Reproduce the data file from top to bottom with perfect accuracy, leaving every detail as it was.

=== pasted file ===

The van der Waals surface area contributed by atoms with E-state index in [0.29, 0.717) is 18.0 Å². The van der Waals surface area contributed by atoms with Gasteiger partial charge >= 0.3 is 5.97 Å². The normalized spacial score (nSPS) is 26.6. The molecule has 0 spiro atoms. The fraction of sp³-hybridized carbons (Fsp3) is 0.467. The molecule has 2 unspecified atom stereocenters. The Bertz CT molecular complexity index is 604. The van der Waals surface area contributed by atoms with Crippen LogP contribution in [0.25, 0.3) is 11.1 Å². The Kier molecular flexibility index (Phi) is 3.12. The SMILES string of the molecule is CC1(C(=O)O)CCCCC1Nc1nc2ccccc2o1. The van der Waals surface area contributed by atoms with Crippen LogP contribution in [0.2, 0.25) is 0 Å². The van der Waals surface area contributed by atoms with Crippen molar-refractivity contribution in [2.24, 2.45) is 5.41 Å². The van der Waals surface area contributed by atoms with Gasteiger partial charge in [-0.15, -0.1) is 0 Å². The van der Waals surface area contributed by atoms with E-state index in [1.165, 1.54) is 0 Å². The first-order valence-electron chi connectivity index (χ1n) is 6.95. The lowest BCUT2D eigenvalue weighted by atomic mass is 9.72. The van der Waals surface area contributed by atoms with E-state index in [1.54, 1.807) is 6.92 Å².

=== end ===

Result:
The van der Waals surface area contributed by atoms with E-state index in [0.29, 0.717) is 18.0 Å². The van der Waals surface area contributed by atoms with Gasteiger partial charge >= 0.3 is 5.97 Å². The normalized spacial score (nSPS) is 26.6. The molecule has 0 spiro atoms. The fraction of sp³-hybridized carbons (Fsp3) is 0.467. The molecule has 2 unspecified atom stereocenters. The Bertz CT molecular complexity index is 604. The van der Waals surface area contributed by atoms with Crippen LogP contribution in [0.25, 0.3) is 11.1 Å². The Kier molecular flexibility index (Phi) is 3.12. The SMILES string of the molecule is CC1(C(=O)O)CCCCC1Nc1nc2ccccc2o1. The van der Waals surface area contributed by atoms with Crippen LogP contribution in [0.2, 0.25) is 0 Å². The van der Waals surface area contributed by atoms with Crippen molar-refractivity contribution in [2.24, 2.45) is 5.41 Å². The van der Waals surface area contributed by atoms with Gasteiger partial charge in [-0.15, -0.1) is 0 Å². The van der Waals surface area contributed by atoms with E-state index in [1.165, 1.54) is 0 Å². The first-order valence-electron chi connectivity index (χ1n) is 6.95. The lowest BCUT2D eigenvalue weighted by atomic mass is 9.72. The van der Waals surface area contributed by atoms with E-state index in [1.54, 1.807) is 6.92 Å².